Records to be Preserved
The Associations do not object to the proposed amendments to SEC Regulation 17a-4. However, we are concerned by a statement in the accompanying Federal Register release, which implies that a broker-dealer/FCM would have to include in its account opening documents a provision requiring security futures customers to provide documentation of cash transactions underlying exchanges of security futures products for the underlying securities. 66 Fed.Reg. 50786, 50792. As the Commissions note, proposed Regulation 17a-4(k) is similar to CFTC Rule 1.35(a-2)(1). FCMs generally do not have a specific provision in their account opening documents requiring customers to comply with requests for information from the CFTC or Department of Justice. Rather, FCMs rely on general provisions requiring the customer to comply with all applicable laws, rules and regulations. Broker-dealer/FCMs should be able to rely on the same type of provision with respect to security futures products carried in a securities account.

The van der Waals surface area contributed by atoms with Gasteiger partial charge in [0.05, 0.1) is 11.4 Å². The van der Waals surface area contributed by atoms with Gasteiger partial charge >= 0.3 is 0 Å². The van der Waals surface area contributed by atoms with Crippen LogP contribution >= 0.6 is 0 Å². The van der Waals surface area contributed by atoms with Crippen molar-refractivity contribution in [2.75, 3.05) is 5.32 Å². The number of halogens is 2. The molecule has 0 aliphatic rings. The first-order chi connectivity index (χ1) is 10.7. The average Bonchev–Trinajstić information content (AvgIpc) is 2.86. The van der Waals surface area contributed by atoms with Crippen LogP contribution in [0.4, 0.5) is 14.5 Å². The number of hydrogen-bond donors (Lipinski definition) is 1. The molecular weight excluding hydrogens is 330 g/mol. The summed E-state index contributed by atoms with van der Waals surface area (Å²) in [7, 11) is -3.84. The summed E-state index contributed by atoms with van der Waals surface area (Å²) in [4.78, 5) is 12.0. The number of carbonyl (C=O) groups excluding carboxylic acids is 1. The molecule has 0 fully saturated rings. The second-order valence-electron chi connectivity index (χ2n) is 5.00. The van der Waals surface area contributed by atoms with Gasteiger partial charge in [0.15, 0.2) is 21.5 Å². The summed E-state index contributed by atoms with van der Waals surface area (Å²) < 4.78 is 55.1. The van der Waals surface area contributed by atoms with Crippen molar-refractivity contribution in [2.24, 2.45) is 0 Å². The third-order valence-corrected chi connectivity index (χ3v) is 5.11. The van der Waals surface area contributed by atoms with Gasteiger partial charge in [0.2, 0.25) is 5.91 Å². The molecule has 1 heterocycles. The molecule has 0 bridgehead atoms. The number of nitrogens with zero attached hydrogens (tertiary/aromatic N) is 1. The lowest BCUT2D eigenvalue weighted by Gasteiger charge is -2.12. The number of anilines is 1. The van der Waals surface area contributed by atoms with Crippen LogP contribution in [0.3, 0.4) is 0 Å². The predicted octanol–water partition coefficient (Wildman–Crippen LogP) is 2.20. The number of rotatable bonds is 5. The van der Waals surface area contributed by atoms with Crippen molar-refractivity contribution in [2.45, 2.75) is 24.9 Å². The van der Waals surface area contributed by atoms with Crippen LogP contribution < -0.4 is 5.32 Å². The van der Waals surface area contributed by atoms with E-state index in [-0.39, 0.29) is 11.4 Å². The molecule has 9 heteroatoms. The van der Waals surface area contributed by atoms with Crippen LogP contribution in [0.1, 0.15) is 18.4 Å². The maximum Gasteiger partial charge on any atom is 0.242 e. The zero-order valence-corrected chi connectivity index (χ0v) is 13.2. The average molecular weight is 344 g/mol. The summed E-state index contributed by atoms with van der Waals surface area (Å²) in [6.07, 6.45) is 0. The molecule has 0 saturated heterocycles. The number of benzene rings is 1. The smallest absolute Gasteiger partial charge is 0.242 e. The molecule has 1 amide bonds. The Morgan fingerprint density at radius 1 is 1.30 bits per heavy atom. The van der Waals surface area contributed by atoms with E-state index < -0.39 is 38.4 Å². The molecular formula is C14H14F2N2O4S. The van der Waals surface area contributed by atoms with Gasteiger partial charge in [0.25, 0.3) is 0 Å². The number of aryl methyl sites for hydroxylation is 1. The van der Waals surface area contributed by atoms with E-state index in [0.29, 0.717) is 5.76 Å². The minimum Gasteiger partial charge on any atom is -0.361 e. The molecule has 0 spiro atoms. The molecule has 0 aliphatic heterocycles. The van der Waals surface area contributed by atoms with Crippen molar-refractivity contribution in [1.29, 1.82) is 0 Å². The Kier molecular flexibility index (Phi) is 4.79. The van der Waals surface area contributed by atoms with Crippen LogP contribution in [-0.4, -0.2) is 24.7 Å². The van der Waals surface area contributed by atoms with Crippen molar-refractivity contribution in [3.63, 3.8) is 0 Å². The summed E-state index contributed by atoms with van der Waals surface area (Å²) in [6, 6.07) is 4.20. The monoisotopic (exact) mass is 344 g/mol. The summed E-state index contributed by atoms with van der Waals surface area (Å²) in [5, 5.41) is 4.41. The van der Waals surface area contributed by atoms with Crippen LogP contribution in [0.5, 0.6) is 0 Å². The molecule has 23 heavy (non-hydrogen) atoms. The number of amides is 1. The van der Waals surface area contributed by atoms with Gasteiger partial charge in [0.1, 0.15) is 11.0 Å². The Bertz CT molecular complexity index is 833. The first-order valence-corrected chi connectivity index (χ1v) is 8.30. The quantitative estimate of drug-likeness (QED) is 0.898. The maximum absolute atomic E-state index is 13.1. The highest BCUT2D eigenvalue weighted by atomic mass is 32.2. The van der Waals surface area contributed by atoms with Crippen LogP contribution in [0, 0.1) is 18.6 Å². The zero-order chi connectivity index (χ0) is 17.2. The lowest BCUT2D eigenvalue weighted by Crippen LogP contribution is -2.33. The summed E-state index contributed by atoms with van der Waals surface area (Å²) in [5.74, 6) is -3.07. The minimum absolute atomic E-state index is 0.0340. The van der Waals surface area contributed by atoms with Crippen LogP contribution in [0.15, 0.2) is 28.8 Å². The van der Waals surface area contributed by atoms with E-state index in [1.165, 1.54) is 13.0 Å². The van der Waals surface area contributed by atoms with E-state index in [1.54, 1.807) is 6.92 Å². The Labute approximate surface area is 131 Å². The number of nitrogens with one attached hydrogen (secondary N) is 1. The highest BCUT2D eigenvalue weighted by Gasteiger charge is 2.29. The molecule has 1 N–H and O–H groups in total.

The Associations appreciate the opportunity to submit these comments on the Commissions' proposed rules relating to the treatment of security futures products and the related customer funds that fully registered broker-dealers/future commission merchants hold to margin, guarantee or secure transactions in security futures. If you have any questions regarding this letter, please contact the Chairman of the Joint Committee of the Associations, Jonathan Barton, of Morgan Stanley, at (212) 761-8805.
|John M. Damgard
Futures Industry Association
| Mark E. Lackritz
Securities Industry Association
cc: Commodity Futures Trading Commission
Honorable James E. Newsome, Acting Chairman
Honorable Barbara Pedersen Holum
Honorable David D. Spears
Honorable Thomas J. Erickson
Securities and Exchange Commission
Honorable Harvey L. Pitt, Chairman
Honorable Laura S. Unger
Honorable Isaac C. Hunt, Jr.
|1|| FIA is a principal spokesman for the commodity futures and options industry. FIA's regular membership is comprised of approximately 50 of the largest futures commission merchants ("FCMs") in the United States, the majority of which are also registered broker-dealers. Among its associate members are representatives from virtually all other segments of the futures industry, both national and international.